In addition to supporting customer self-service through browser-based access to its Help desk and knowledge base, Unicenter Service Desk (which is available separately or as part of CA's Unicenter enterprise management system) tries to further improve customer service and reduce the Help desk's workload through the concept of Help desk—aware applications. Toward that end, CA has developed what it calls service desk—aware components to enhance its applications, those of its partners, and custom-developed corporate applications. The IT department can configure these components to take specific actions when an application fails or a user is having a problem. For example, when a user encounters a specified error condition within an enhanced application, the service desk—aware component might notify the Help desk to call the user, bring up a list of FAQs on the user's screen, or launch a natural-language search engine in the user's Web browser. CA says that other vendors are working to implement these Help desk—aware components in their applications, but a list of those applications wasn't available at press time.

Peregrine recently released a Call Optimization option for its ServiceCenter and Remedy Help Desk products. The Call Optimization option (which starts at about $65,000) can frequently reveal the cause of a problem without requiring Help desk analysts to spend time gathering information from the end user. Call Optimization agents run on end users' systems and continually gather information such as PC hardware configuration, network settings, information about installed printers, and email client configuration. When a problem occurs, the agent can provide relevant information to the Help desk analyst. For example, if a user receives an error message while sending an email message, the Call Optimization agent puts an HTML link into the error-message dialog box. The user can click the link to automatically generate a trouble ticket. When the analyst opens the trouble ticket, the Call Optimization Viewer presents faults it has gleaned from comparing the mail client configuration with the last known good configuration, as Figure 7 shows, and the analyst can choose to revert to a good configuration. Call Optimization can't help analysts deal with application usage questions or forgotten passwords, but it can help analysts answer more calls, thus shortening call queues.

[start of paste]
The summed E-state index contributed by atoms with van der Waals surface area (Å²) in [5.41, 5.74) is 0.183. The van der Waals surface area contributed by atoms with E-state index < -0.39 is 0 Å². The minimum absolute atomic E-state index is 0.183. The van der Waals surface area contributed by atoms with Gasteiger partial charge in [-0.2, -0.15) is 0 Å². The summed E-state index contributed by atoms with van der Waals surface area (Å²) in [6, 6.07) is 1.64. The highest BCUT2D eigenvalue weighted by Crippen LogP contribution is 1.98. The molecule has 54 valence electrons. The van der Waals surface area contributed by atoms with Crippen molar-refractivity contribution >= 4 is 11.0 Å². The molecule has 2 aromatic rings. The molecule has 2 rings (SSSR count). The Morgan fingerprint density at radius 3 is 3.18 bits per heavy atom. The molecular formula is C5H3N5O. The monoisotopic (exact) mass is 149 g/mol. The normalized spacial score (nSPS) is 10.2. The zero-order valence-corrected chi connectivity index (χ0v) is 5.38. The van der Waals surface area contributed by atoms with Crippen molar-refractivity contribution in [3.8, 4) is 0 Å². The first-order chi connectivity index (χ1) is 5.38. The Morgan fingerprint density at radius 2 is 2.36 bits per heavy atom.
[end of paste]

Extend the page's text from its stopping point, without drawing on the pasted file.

Making the Move
Selecting a new Help desk software package can require a substantial time investment, but if your software is simply inadequate for your current needs, the time and money you spend to investigate new offerings should prove worthwhile. The first step is to define your current requirements. Meet with Help desk staff to determine the strengths and limitations of your existing software and to identify new features that you might need. Also meet with managers from departments that use the Help desk: Their needs can help you prioritize the features that your new software should have.

If your organizational structure has changed substantially since you last upgraded your Help desk software or if you've revised your support model, you should probably define how information should flow in the support structure. For example, if a call comes in from the sales group indicating that a crucial application is unavailable, who should be notified, and should notification be by pager, phone, or email? If an end user requests a new application or peripheral on his or her desktop computer, who needs to approve the purchase? This exercise will help you define the workflow capabilities your new product must have. After narrowing your choices, obtain evaluation copies of each product and evaluate features and ease of use firsthand before you decide which product to purchase.

Contact the Vendors
GWI Software * 360-397-1000 *

UniPress Software * 732-287-2100 or 800-222-0550
FrontRange Solutions * 719-531-5007 or 800-776-7889

Magic Solutions * 972-308-9960 *

Peregrine Systems * 858-481-5000 or 800-638-5231

Blue Ocean Software * 813-977-4553 *

Computer Associates * 631-342-6000 *